Mention of Tietjens and later Callas firmly place this opera among those with a pivotal dramatic soprano part of fiendish virtuosity, later developed by the likes of Bellini et al, and sure enough the star of this show has to be, and is the late Austrian soprano Leonie Rysanek (1926-1998). She was one of the most exciting singing actresses, initially in Wagner and Strauss roles, latterly also in Janacekís operas, and this recording was made, when she was in her forties, just at the time her middle range was developing, ĎI have two things by nature,í she once modestly remarked, Ďan extremely good top and extremely easy pianissimoÖand fortissimo up there, from the G upí. She was not best judged by recordings, you needed to see her elemental, raw-nerved acting to complete the picture, and she often needed to warm up before getting into top gear. She is best remembered for her portrayals of Sieglinde, Kundry, the Empress (Frau ohne Schatten), Senta, Elisabeth, Chrysothemis and Lady Macbeth, but there were a host of others as well as those she preferred to leave to her great contemporary and rival Birgit Nilsson (Turandot, Isolde, Elektra and Brünnhilde). The mouth-watering cast list also has a luxuriant Lucia Popp singing the role of Dircé (described on this CD as its German equivalent Glauce), making sure she gets the audienceís plaudits in her Act one aria before Rysanek appears. This Czech-born but Austrian-based soprano who died too young of a brain tumour (1939-1993) is in golden voice, for this was the time her voice was developing from the dramatic coloratura Queen of the Night through the heavier lyrical Pamina, gathering a bloom to the sound, before entering the repertoire territory of the more powerful spinto voice. She was one of operaís most intelligent interpreters, gifted with a voice of extraordinary natural beauty. But notwithstanding Popp, the excellent singing of Margarita Lilowa as Medeaís accolyte and, in her Vienna debut year, the emerging 26 year-old coloratura soprano Edita Gruberova in the small cameo role of First Maid right at the start of the opera, from the chilling moment of Rysanekís first entry as the vengeful Medea everyone else is overshadowed as she pleads, implores, simpers before she finally murders her rival and goes on to wreak carnage on her children to revenge herself on her faithless husband.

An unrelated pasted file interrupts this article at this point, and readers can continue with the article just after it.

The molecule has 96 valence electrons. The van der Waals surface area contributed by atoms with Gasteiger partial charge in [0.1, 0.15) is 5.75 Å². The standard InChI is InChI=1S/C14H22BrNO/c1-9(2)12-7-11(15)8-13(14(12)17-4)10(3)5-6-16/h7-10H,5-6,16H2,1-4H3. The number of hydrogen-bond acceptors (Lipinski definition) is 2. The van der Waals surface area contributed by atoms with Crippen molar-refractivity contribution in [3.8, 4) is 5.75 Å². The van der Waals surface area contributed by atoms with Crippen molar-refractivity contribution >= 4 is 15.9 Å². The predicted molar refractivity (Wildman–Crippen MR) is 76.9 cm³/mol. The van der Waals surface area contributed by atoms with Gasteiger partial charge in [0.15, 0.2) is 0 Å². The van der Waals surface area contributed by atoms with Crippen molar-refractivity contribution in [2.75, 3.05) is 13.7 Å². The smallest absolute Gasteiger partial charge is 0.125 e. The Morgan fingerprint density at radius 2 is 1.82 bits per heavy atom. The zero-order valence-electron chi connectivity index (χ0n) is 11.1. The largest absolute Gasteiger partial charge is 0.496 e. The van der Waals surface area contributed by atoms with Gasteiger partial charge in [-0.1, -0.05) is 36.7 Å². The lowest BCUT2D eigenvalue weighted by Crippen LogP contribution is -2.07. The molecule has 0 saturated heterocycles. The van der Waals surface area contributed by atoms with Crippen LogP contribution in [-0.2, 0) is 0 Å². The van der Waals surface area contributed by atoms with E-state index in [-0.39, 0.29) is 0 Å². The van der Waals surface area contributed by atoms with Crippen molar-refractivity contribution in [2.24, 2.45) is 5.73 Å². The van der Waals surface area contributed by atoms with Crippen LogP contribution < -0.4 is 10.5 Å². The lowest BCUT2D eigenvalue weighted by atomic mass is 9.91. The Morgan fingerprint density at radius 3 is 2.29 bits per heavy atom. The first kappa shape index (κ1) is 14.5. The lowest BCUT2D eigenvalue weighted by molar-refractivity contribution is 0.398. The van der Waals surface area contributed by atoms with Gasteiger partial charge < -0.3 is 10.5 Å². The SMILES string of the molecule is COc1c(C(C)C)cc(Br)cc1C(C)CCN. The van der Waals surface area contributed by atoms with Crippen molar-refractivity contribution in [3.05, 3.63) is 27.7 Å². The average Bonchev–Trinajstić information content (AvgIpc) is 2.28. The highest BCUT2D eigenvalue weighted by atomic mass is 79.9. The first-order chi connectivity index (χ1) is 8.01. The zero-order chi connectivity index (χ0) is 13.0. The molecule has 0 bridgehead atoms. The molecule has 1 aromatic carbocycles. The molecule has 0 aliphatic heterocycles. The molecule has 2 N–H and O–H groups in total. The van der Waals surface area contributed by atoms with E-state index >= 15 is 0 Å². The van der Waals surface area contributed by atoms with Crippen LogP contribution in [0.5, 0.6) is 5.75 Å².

Of the men, both Prevediís ringing tones (albeit occasionally flat it must be said) in the role of Medeaís husband Jason and Ghiuselevís imposing bass as Creon give stylish performances, with Prevediís Verdian quality underlining the 19th century Italian style of the recitatives. Lachnerís pastiche replacement of the original dialogue does not go back far enough to 1797 - the year of Schubertís death and with Beethoven about to come into his own - for each time we hear another pure Cherubini set aria or ensemble the time machine changes gear. Horst Stein, conducting the house orchestra and chorus (in 1972 he was a principal conductor at the Vienna Opera and about to take over the Hamburg Opera as General Music Director) paces it all dramatically, phrasing the music with both elegance and care, and there is fine playing from the VPO. It must have been quite a night thirty years ago, and itís a pleasure to be able to relive it in this series of releases of momentous occasions over the past half century taken from the archives at the Opera House on the Ringstrasse. The transfer is highly satisfactory with audience applause, though not the mixed reception of cheers and boos apparently given to the productionís design team at the final curtain call, but to compensate thereís the occasionally audible contribution from the prompter, or rather souffleuse, all adding to the atmosphere of a memorable recording. This is not Cherubiniís Medea, it is the glorious Rysanekís.

Christopher Fifield